'Performance is becoming key,' Richard Cockcroft, Gloucestershire CC director of corporate services and head of paid service, told the symposium in July.
But this focus comes at a time when the performance of local authority pension funds failed to match the returns of superannuation funds in the economy as a whole, according to the WM Company.
Bedfordshire CC finance director Bernard Phelps said his council would have to find an extra £6.5 million a year for its pension fund by 1998-99. 'That is 2% of our budget and is very significant,' he said.
Since early retirements are a major cause of low funding levels, the problem is particularly acute where local government has been reorganised. Politicians are becoming increasingly aware of the cost of early retirements, the symposium was told.
'Local authorities are beginning to question whether they can afford to be so generous,' said Mr Cockcroft.
Members are inevitably keeping a close watch on performance too. But many are also realising their pension funds can wield influence over big corporations.
James Andrews, finance director of Glasgow City Council, which took over the administration of the Strathclyde regional fund in April, said his members were likely to step-up their voting activity.
However, Peter Haig, South Tyneside MBC director of corporate services, pointed out that corporate governance could become a diversion. Finance directors have to keep members focused on performance, he said.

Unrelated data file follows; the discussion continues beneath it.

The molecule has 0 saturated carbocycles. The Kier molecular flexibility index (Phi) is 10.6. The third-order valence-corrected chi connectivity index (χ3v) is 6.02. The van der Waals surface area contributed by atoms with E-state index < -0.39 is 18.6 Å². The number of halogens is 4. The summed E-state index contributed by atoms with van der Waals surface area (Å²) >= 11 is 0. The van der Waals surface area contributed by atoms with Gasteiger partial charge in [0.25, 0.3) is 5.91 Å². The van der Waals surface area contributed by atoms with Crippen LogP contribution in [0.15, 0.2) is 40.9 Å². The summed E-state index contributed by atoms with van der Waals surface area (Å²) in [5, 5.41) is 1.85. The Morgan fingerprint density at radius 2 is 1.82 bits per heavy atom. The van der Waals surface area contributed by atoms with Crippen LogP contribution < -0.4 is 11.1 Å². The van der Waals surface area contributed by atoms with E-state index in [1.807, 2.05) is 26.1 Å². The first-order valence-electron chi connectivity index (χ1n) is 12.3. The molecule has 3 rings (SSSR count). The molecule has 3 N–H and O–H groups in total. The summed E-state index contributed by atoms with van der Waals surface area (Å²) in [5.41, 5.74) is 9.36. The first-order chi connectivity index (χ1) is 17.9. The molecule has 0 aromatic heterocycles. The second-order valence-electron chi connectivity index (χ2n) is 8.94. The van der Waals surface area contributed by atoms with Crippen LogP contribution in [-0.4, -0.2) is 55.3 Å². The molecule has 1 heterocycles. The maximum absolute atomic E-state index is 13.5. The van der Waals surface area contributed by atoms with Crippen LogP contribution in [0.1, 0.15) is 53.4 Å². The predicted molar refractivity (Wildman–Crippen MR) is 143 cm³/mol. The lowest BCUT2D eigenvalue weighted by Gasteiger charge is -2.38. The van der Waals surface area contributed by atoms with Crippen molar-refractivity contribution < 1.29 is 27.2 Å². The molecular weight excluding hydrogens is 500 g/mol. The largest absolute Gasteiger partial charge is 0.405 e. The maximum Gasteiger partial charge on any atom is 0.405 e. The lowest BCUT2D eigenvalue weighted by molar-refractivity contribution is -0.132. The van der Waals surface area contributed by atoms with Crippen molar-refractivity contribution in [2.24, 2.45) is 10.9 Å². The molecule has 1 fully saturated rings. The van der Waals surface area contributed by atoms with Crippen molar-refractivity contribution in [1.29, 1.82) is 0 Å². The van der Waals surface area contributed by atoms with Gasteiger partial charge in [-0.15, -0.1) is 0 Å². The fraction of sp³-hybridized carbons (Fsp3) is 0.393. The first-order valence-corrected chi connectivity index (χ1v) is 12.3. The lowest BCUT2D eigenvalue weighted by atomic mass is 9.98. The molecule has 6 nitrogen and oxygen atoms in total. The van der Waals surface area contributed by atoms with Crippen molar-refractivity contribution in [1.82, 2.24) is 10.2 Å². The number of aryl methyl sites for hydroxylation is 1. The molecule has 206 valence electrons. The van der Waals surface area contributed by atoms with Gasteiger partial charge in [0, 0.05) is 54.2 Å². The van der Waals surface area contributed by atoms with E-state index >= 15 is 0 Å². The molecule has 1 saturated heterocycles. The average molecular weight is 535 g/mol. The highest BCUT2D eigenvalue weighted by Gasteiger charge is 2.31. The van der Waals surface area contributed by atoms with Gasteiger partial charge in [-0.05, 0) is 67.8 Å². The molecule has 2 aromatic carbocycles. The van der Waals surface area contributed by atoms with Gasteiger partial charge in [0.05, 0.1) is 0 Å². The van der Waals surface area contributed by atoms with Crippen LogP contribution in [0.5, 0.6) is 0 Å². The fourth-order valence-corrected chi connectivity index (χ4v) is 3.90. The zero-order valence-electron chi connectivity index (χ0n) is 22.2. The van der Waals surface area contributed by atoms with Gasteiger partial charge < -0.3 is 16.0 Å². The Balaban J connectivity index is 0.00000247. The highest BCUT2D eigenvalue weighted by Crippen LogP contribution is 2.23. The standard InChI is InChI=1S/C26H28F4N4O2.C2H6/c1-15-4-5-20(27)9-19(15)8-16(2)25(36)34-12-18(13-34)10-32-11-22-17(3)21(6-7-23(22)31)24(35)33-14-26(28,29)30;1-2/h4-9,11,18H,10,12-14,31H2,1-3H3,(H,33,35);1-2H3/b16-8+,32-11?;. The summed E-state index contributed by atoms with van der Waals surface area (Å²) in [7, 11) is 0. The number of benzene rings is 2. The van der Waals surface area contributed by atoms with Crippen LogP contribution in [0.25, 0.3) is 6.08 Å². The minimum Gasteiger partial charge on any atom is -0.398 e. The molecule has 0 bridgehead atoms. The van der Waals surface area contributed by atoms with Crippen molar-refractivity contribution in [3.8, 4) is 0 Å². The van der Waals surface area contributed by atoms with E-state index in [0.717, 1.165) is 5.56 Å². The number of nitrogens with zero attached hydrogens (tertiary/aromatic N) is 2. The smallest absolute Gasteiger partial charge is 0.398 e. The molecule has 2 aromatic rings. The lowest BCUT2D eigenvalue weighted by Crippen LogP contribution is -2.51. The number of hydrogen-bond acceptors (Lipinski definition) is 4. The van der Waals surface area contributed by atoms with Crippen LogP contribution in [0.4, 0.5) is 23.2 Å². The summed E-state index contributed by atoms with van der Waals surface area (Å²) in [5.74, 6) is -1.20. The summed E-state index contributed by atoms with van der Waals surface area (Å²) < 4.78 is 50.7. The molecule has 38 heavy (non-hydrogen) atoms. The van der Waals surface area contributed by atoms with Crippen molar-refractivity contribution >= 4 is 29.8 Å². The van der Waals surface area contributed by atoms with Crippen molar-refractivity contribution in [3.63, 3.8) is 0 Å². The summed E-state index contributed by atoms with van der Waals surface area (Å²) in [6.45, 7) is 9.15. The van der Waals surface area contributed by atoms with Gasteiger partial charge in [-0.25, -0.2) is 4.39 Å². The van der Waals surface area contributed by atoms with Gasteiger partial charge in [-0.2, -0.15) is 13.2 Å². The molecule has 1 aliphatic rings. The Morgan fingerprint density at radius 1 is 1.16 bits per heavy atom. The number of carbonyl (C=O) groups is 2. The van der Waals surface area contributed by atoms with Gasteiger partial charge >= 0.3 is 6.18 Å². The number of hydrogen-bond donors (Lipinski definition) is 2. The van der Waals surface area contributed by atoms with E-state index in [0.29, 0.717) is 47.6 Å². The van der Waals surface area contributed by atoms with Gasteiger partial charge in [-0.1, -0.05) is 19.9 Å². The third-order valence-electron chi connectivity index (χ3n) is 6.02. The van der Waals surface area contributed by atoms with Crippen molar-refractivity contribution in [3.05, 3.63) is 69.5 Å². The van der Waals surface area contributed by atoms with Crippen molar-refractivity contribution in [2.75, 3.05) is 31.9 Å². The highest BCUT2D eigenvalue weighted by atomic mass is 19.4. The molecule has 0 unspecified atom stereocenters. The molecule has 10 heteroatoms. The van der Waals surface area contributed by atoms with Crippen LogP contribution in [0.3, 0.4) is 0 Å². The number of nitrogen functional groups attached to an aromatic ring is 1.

-- A widespread review of fund managers' contracts in Scotland is likely over the next year, David Dorward, Dundee City Council finance director, (pictured above) told the symposium.
Mr Dorward said most of the nine mainland funds in Scotland examined the performance of their managers on a three-year cycle, but a number of reviews had been delayed because of local government reorganisation.
A survey conducted by Mr Dorward for the symposium showed that 80% of the total £7.84 billion of funds in Scotland are handled by six fund managers - Morgan Grenfell, Schroders, Gartmore, Mercury, PDFM and Baillie Gifford.
It also showed that reorganisation had seen a loss of expertise in Scotland's pension funds. Of the nine former finance directors, eight had retired and one was now working for a unitary with no pension fund responsibility. Mr Dorward said there had been a 25% reduction in experienced staff in charge of the daily running of the nine mainland funds, which were taken over by nine unitary councils in April. There had also been a loss of members with experience, he said. Of the 61 members operating as fund trustees before April, 60% were considered highly experienced. This has now fallen to around 18%.